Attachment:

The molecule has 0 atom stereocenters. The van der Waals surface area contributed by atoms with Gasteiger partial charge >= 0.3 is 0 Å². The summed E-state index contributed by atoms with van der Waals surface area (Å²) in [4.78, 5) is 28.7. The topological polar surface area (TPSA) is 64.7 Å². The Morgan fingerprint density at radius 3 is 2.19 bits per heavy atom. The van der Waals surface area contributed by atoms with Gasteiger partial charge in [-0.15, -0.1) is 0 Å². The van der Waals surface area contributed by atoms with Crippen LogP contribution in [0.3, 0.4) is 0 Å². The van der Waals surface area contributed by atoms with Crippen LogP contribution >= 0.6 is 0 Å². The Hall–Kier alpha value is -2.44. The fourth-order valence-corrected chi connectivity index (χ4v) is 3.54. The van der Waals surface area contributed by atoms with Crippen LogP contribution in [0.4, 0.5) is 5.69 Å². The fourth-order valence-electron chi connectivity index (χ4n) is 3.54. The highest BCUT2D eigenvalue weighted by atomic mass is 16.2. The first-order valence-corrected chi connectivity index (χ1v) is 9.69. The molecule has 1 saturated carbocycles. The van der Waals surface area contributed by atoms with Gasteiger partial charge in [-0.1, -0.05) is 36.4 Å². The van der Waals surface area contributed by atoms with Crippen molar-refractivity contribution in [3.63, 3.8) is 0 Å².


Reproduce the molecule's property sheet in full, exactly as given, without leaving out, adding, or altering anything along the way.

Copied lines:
The molecule has 0 atom stereocenters. The van der Waals surface area contributed by atoms with Gasteiger partial charge >= 0.3 is 0 Å². The summed E-state index contributed by atoms with van der Waals surface area (Å²) in [4.78, 5) is 28.7. The topological polar surface area (TPSA) is 64.7 Å². The Morgan fingerprint density at radius 3 is 2.19 bits per heavy atom. The van der Waals surface area contributed by atoms with Gasteiger partial charge in [-0.15, -0.1) is 0 Å². The van der Waals surface area contributed by atoms with Crippen LogP contribution in [0.3, 0.4) is 0 Å². The van der Waals surface area contributed by atoms with Crippen LogP contribution >= 0.6 is 0 Å². The Hall–Kier alpha value is -2.44. The fourth-order valence-corrected chi connectivity index (χ4v) is 3.54. The van der Waals surface area contributed by atoms with Crippen LogP contribution in [0.4, 0.5) is 5.69 Å². The fourth-order valence-electron chi connectivity index (χ4n) is 3.54. The highest BCUT2D eigenvalue weighted by atomic mass is 16.2. The first-order valence-corrected chi connectivity index (χ1v) is 9.69. The molecule has 1 saturated carbocycles. The van der Waals surface area contributed by atoms with Gasteiger partial charge in [-0.1, -0.05) is 36.4 Å². The van der Waals surface area contributed by atoms with Crippen molar-refractivity contribution in [3.63, 3.8) is 0 Å².